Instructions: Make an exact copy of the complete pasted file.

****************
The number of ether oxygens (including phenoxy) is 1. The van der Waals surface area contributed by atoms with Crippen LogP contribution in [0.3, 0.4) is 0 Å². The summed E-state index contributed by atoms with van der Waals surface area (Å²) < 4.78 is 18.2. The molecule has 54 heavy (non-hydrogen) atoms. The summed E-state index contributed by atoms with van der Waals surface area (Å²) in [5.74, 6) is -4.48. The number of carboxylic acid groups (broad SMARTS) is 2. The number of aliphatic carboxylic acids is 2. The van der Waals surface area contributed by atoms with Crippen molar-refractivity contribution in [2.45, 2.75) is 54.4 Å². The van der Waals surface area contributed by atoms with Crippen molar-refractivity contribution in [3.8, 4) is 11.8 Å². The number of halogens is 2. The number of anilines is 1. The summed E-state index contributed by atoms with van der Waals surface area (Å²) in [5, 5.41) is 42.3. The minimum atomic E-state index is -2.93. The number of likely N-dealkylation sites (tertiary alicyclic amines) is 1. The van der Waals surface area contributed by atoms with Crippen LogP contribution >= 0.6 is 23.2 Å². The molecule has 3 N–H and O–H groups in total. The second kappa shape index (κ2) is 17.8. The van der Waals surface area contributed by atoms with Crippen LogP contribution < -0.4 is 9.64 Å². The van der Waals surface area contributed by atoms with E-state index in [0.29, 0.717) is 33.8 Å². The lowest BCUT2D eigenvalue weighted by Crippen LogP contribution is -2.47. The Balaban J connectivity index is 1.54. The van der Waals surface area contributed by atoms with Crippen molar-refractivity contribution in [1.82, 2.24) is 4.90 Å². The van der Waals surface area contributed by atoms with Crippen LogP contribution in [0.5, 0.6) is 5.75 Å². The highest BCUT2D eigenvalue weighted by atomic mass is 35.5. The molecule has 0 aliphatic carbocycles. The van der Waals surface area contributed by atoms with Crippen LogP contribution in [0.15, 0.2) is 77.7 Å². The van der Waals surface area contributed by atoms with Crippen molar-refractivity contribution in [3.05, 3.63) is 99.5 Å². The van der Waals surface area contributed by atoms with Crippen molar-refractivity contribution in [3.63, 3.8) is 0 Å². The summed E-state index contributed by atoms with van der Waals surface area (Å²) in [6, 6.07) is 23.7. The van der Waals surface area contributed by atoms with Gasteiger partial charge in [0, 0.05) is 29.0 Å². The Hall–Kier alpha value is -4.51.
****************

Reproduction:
The number of ether oxygens (including phenoxy) is 1. The van der Waals surface area contributed by atoms with Crippen LogP contribution in [0.3, 0.4) is 0 Å². The summed E-state index contributed by atoms with van der Waals surface area (Å²) < 4.78 is 18.2. The molecule has 54 heavy (non-hydrogen) atoms. The summed E-state index contributed by atoms with van der Waals surface area (Å²) in [5.74, 6) is -4.48. The number of carboxylic acid groups (broad SMARTS) is 2. The number of aliphatic carboxylic acids is 2. The van der Waals surface area contributed by atoms with Crippen molar-refractivity contribution in [2.45, 2.75) is 54.4 Å². The van der Waals surface area contributed by atoms with Crippen molar-refractivity contribution in [3.8, 4) is 11.8 Å². The number of halogens is 2. The number of anilines is 1. The summed E-state index contributed by atoms with van der Waals surface area (Å²) in [5, 5.41) is 42.3. The minimum atomic E-state index is -2.93. The number of likely N-dealkylation sites (tertiary alicyclic amines) is 1. The van der Waals surface area contributed by atoms with Crippen LogP contribution >= 0.6 is 23.2 Å². The molecule has 3 N–H and O–H groups in total. The second kappa shape index (κ2) is 17.8. The van der Waals surface area contributed by atoms with Crippen LogP contribution < -0.4 is 9.64 Å². The van der Waals surface area contributed by atoms with E-state index in [0.29, 0.717) is 33.8 Å². The lowest BCUT2D eigenvalue weighted by Crippen LogP contribution is -2.47. The Balaban J connectivity index is 1.54. The van der Waals surface area contributed by atoms with Crippen molar-refractivity contribution in [1.82, 2.24) is 4.90 Å². The van der Waals surface area contributed by atoms with Crippen LogP contribution in [0.5, 0.6) is 5.75 Å². The highest BCUT2D eigenvalue weighted by atomic mass is 35.5. The molecule has 0 aliphatic carbocycles. The van der Waals surface area contributed by atoms with Crippen LogP contribution in [0.15, 0.2) is 77.7 Å². The van der Waals surface area contributed by atoms with Crippen molar-refractivity contribution in [3.05, 3.63) is 99.5 Å². The van der Waals surface area contributed by atoms with Crippen molar-refractivity contribution in [3.63, 3.8) is 0 Å². The summed E-state index contributed by atoms with van der Waals surface area (Å²) in [6, 6.07) is 23.7. The van der Waals surface area contributed by atoms with Gasteiger partial charge in [0, 0.05) is 29.0 Å². The Hall–Kier alpha value is -4.51.